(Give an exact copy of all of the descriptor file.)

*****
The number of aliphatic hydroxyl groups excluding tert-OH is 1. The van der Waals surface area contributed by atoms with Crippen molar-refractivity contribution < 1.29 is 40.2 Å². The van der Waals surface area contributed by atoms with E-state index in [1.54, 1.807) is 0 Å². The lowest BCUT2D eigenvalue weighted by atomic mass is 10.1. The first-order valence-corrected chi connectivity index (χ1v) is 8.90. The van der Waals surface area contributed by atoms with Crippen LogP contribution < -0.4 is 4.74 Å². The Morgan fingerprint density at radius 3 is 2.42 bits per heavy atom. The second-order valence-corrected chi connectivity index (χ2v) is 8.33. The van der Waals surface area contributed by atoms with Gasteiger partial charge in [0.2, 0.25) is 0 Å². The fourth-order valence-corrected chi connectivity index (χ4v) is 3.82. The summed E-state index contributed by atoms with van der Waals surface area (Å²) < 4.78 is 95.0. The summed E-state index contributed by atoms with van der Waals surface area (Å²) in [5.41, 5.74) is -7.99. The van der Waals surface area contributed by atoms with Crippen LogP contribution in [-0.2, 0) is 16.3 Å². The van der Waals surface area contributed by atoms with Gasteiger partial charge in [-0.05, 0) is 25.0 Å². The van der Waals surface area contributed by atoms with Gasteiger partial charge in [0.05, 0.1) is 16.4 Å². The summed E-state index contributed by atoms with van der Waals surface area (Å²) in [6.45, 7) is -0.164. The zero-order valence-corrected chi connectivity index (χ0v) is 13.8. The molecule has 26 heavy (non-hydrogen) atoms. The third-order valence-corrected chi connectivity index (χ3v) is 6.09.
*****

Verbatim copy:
The number of aliphatic hydroxyl groups excluding tert-OH is 1. The van der Waals surface area contributed by atoms with Crippen molar-refractivity contribution < 1.29 is 40.2 Å². The van der Waals surface area contributed by atoms with E-state index in [1.54, 1.807) is 0 Å². The lowest BCUT2D eigenvalue weighted by atomic mass is 10.1. The first-order valence-corrected chi connectivity index (χ1v) is 8.90. The van der Waals surface area contributed by atoms with Crippen LogP contribution < -0.4 is 4.74 Å². The Morgan fingerprint density at radius 3 is 2.42 bits per heavy atom. The second-order valence-corrected chi connectivity index (χ2v) is 8.33. The van der Waals surface area contributed by atoms with Gasteiger partial charge in [0.2, 0.25) is 0 Å². The fourth-order valence-corrected chi connectivity index (χ4v) is 3.82. The summed E-state index contributed by atoms with van der Waals surface area (Å²) < 4.78 is 95.0. The summed E-state index contributed by atoms with van der Waals surface area (Å²) in [5.41, 5.74) is -7.99. The van der Waals surface area contributed by atoms with Crippen LogP contribution in [-0.2, 0) is 16.3 Å². The van der Waals surface area contributed by atoms with Gasteiger partial charge in [-0.05, 0) is 25.0 Å². The van der Waals surface area contributed by atoms with Gasteiger partial charge in [0.05, 0.1) is 16.4 Å². The summed E-state index contributed by atoms with van der Waals surface area (Å²) in [6.45, 7) is -0.164. The zero-order valence-corrected chi connectivity index (χ0v) is 13.8. The molecule has 26 heavy (non-hydrogen) atoms. The third-order valence-corrected chi connectivity index (χ3v) is 6.09.